Many concept recognition and text annotation tools have been developed for biomedical text. Examples of popular tools for general purpose are the NCBO (National Center for Biomedical Ontology) annotator [10], OBO (Open Biological and Biomedical Ontologies) annotator [11], MetaMap [12], and Apache cTAKES (Clinical Text Analysis and Knowledge Extraction System) [13]. Other tools focusing on more specific domains have also been developed, such as BioLark [14] for automatic recognition of terms from the HPO and a tool by Lobo et al [15], which combines a machine learning approach with manual validation rules to detect HPO terms. Another example is the phenotype search tool provided by PhenoTips [16], which uses Apache Solr indexed on the HPO and has an extensive set of rule-based techniques to rank matching phenotypes for a query. Many of these systems consist of a pipeline of natural language processing components including a tokenizer, part-of-speech tagger, sentence boundary detector, and named entity recognizer (NER)/annotator. Generally, the NER/annotator component of these tools are based on text matching, dictionary look-ups, and rule-based methods, which usually require significant engineering effort and are often unable to handle novel synonyms that are not annotated in the ontology.

    On the other hand, in the more general domain of natural language processing, many machine learning–based text classification and NER tools have been recently introduced [17-19]. Typically, these methods do not require manual rule-based engineering; however, they are dependent on large annotated text data for training. Popular among them is a model known as LSTM-CRF, in which long short-term memory (LSTM) [20], a variation of recurrent neural networks (RNNs) widely used for processing sequences such as text, is used to extract rich representations of the tokens in a sentence and is then followed by a conditional random field (CRF) [21] on top of these representations to recognize named entities.

    Although these methods address a similar problem, they cannot be used directly for concept recognition, as the number of named entity classes is typically much lower than that of the concepts in medical ontologies. For instance, CoNLL-2003 [22], a data set widely used for evaluations of such methods, contains only four classes: locations, persons, organizations, and miscellaneous. As a result, these methods typically have a large number of training and test examples for each class, while in our setting, we are trying to recognize tens or hundreds of thousands of terms and may have only a few or even no examples of a specific term. Automatic creation of training data by exact match searching of the synonyms in a large corpus will not fully utilize synonyms that have no or low coverage in the data set, can bring bias by mislabeling valid out-of-ontology synonyms in the extracted snippets as negatives, and overfit to the context of the more frequent senses. Hence, in a setting where the training data does not fully cover all the classes, methods based on dictionary look-up might have some advantage, as they can identify a concept in a given text by simply matching it to a synonym available in their dictionary without requiring training data annotated with that concept.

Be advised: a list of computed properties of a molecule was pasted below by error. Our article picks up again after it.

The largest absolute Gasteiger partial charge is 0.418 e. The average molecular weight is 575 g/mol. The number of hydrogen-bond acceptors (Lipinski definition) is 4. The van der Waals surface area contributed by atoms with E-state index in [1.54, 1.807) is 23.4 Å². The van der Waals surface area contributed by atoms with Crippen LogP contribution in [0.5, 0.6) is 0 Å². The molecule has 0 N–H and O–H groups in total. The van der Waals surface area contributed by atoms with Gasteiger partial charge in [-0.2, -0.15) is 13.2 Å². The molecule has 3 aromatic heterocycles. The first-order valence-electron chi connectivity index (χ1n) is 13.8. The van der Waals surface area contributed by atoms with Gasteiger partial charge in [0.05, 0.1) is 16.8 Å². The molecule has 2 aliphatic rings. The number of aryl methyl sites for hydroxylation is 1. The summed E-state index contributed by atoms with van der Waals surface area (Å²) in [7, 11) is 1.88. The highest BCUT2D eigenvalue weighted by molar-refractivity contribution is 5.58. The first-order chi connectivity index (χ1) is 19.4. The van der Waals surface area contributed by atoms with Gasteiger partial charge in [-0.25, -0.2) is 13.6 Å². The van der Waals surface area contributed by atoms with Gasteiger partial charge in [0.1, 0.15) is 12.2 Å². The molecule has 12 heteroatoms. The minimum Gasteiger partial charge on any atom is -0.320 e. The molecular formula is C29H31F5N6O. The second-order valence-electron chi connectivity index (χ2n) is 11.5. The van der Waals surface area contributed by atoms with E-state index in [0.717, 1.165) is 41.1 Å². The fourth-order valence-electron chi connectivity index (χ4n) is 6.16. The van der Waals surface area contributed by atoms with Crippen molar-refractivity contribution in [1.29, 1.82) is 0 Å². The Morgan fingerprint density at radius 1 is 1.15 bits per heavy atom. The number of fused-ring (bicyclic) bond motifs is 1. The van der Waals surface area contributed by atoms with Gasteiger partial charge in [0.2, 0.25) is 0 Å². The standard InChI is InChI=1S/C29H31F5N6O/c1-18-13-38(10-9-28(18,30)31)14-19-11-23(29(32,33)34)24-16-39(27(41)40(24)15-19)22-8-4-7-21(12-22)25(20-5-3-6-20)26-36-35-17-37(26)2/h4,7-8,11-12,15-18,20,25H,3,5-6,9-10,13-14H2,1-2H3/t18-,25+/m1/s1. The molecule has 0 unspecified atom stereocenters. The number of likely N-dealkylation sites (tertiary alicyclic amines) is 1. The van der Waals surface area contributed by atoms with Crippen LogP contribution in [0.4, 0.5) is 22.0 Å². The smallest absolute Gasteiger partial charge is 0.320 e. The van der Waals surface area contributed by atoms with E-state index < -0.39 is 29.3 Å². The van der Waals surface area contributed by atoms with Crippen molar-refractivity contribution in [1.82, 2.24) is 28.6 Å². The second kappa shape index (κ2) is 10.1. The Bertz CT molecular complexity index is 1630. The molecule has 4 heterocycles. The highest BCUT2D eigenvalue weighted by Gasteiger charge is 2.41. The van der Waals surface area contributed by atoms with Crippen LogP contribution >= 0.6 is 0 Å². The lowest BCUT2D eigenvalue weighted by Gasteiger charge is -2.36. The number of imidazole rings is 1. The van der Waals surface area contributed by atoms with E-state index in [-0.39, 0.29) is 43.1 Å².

In this paper, we develop a hybrid approach, called Neural Concept Recognizer (NCR), by introducing a neural dictionary model that learns to generalize to novel synonyms for concepts. Our model is trained on the information provided by the ontology, including the concept names, synonyms, and taxonomic relations between the concepts, and can be used to rank the concepts that a given phrase can match as a synonym. Our model consists of two main components: an encoder, which maps an input phrase to a vector representation, and an embedding table, which consists of the vector representations learned for the ontology concepts. The classification is performed based on the similarity between the phrase vector and the concept vectors. To allow for the use of our model to also detect concepts from longer texts, we scan the input text with fixed-size windows and report a phrase as matching a concept if it is above a threshold that is chosen from an appropriate validation data set.

    Our work introduces a novel machine learning–based method for automatic concept recognition of medical terms in clinical text, and we have provided empirical results to demonstrate the accuracy of our methods in several settings. We trained our neural dictionary model on the HPO and used it to recognize concepts from 228 PubMed abstracts and 39 clinical reports of patients with rare genetic diseases. Additionally, we used a subset of concepts from SNOMED-CT that have matching terms in ICD-9 and experimented on 2000 Intensive Care Unit (ICU) discharge summaries from a Multiparameter Intelligent Monitoring in Intensive Care (MIMIC-III) data set [23]. In both settings, we trained our model solely on the ontology data and did not use the text corpora except to set the recognition sensitivity threshold and choose model hyperparameters from a small validation set. Although the main focus of this work is recognizing HPO and SNOMED-CT concepts, our method can be easily trained on other biomedical ontologies. The results of our experiments show the high accuracy of our model, which is on par with or better than hand-trained concept recognition methods. Our tool has already been used in two applications. It has been integrated with the PhenoTips tool to suggest concepts for clinical reports [16] and to automatically recognize occurrences of phenotypes in a clinical report for subsequent data visualization [24].

    Related Works